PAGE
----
“Fürst has a long lasting and solid experience running effective laboratories and diagnostics,” said its chief executive, Håvard Selby Ebbestad, in a press release.
“Becoming owners of PatoGen, we also get exposure to preventive and diagnostic analyses in fish. This is an attractive market for us, and we are confident we can make a valuable contribution to the aquaculture companies to improve their fish health and fish welfare.”
No accessory products
Fürst said it will reinforce and develop PatoGen in areas like quality, capacity, technology, and competence in fish health to ensure the company is the obvious choice for fish farmers.
It stressed that PatoGen would continue to be an independent diagnostic company not offering accessory products to aquaculture companies.
PatoGen has branches in Ålesund, Oslo and Bodø in Norway, and has been working in Scotland since 2014. It established an office at the Scottish Association for Marine Science (SAMS) campus at Dunstaffnage, Oban in August 2018 and last year announced plans for a laboratory there that was scheduled to be operational this summer.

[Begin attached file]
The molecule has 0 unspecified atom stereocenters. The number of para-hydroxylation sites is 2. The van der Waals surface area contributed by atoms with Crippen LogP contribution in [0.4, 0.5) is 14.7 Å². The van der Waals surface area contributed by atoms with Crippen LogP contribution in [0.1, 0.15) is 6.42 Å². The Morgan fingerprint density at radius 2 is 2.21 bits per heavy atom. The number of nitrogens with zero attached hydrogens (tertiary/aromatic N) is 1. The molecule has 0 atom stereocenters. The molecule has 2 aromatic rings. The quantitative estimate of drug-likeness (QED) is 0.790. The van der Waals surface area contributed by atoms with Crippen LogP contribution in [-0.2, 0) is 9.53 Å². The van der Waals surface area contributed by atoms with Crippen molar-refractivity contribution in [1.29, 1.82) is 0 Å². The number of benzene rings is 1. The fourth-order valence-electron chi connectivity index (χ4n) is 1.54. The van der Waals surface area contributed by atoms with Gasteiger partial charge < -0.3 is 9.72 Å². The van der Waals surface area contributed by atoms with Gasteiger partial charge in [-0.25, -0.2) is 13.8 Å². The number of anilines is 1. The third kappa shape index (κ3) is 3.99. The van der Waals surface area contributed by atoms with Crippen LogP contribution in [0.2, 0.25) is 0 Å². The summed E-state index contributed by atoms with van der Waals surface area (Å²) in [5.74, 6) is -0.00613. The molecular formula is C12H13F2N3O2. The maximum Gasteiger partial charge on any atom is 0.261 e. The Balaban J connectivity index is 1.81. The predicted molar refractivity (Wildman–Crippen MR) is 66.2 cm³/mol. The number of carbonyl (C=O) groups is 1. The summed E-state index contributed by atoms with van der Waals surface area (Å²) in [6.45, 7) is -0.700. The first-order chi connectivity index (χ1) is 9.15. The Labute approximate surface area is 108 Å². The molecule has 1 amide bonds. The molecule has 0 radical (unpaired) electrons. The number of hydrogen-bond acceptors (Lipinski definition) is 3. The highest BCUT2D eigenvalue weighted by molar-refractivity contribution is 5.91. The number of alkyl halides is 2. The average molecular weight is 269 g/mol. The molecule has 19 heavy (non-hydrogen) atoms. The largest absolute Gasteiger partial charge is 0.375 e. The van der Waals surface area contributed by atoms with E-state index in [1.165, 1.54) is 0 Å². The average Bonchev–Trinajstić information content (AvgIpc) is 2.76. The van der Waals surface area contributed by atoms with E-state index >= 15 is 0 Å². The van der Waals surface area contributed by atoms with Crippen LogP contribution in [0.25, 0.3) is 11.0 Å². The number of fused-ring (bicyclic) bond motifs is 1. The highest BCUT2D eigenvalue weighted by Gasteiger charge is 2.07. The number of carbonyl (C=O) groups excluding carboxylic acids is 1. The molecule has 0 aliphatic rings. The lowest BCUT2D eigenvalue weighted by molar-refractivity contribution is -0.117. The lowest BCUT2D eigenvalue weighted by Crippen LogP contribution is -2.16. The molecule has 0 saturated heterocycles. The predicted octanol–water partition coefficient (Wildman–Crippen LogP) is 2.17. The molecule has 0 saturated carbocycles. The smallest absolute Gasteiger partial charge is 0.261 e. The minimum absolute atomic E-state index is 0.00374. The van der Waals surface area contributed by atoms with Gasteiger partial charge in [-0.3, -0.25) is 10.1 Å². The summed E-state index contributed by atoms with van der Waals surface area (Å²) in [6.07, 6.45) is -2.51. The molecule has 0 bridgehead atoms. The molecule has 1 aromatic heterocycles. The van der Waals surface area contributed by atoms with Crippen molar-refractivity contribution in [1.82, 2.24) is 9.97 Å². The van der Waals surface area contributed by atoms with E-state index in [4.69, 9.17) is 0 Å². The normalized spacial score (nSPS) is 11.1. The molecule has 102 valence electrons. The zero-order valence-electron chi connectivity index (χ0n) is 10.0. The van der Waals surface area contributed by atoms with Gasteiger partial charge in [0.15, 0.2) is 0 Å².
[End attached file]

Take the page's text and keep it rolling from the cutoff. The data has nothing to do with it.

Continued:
The company has almost 60 employees and had a turnover of almost NOK 100 million (£8.2m) last year.
Fürst has close to 450 employees and had total sales of NOK 815m in 2019. It is 60% owned by medical diagnostics sector company Laho AS. The remaining 40% belongs to Ferd AS, a holding company owned by one of Norway’s richest men, Johan H Andresen, and his two daughters.
Ferd owns more than 25% of UK-based aquaculture health, genetics and nutrition company Benchmark Holdings and is also the cornerstone investor in Broodstock Capital, which has stakes in several aquaculture companies including recirculating aquaculture systems specialist Billund Aquaculture and water filtering company NP Innovation.